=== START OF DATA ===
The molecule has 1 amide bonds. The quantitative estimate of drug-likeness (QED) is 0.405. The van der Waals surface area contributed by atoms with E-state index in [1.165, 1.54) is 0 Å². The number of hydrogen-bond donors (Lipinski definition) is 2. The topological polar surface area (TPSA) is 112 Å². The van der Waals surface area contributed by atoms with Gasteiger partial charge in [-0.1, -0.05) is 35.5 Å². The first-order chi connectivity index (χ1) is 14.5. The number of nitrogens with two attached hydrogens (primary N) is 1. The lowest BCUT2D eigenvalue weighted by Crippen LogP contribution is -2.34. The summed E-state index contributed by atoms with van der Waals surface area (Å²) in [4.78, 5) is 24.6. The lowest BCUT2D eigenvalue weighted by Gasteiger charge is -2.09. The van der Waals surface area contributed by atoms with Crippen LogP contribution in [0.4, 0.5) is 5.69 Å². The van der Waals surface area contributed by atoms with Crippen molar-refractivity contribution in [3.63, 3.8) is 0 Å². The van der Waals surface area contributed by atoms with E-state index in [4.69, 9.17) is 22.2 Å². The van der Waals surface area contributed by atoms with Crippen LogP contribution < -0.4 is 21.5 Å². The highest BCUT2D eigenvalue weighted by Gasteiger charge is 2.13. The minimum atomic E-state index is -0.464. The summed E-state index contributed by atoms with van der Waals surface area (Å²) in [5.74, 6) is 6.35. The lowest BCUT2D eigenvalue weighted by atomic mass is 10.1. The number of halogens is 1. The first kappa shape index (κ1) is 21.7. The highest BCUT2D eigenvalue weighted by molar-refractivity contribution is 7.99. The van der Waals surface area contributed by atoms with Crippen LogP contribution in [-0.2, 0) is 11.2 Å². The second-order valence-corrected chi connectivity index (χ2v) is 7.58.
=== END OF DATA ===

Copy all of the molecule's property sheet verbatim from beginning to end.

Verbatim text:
The molecule has 1 amide bonds. The quantitative estimate of drug-likeness (QED) is 0.405. The van der Waals surface area contributed by atoms with E-state index in [1.165, 1.54) is 0 Å². The number of hydrogen-bond donors (Lipinski definition) is 2. The topological polar surface area (TPSA) is 112 Å². The van der Waals surface area contributed by atoms with Gasteiger partial charge in [-0.1, -0.05) is 35.5 Å². The first-order chi connectivity index (χ1) is 14.5. The number of nitrogens with two attached hydrogens (primary N) is 1. The lowest BCUT2D eigenvalue weighted by Crippen LogP contribution is -2.34. The summed E-state index contributed by atoms with van der Waals surface area (Å²) in [4.78, 5) is 24.6. The lowest BCUT2D eigenvalue weighted by Gasteiger charge is -2.09. The van der Waals surface area contributed by atoms with Crippen LogP contribution in [0.4, 0.5) is 5.69 Å². The van der Waals surface area contributed by atoms with Crippen molar-refractivity contribution in [3.63, 3.8) is 0 Å². The van der Waals surface area contributed by atoms with E-state index in [4.69, 9.17) is 22.2 Å². The van der Waals surface area contributed by atoms with Crippen LogP contribution < -0.4 is 21.5 Å². The highest BCUT2D eigenvalue weighted by Gasteiger charge is 2.13. The minimum atomic E-state index is -0.464. The summed E-state index contributed by atoms with van der Waals surface area (Å²) in [5.74, 6) is 6.35. The lowest BCUT2D eigenvalue weighted by atomic mass is 10.1. The number of halogens is 1. The first kappa shape index (κ1) is 21.7. The highest BCUT2D eigenvalue weighted by molar-refractivity contribution is 7.99. The van der Waals surface area contributed by atoms with Crippen LogP contribution in [-0.2, 0) is 11.2 Å². The second-order valence-corrected chi connectivity index (χ2v) is 7.58.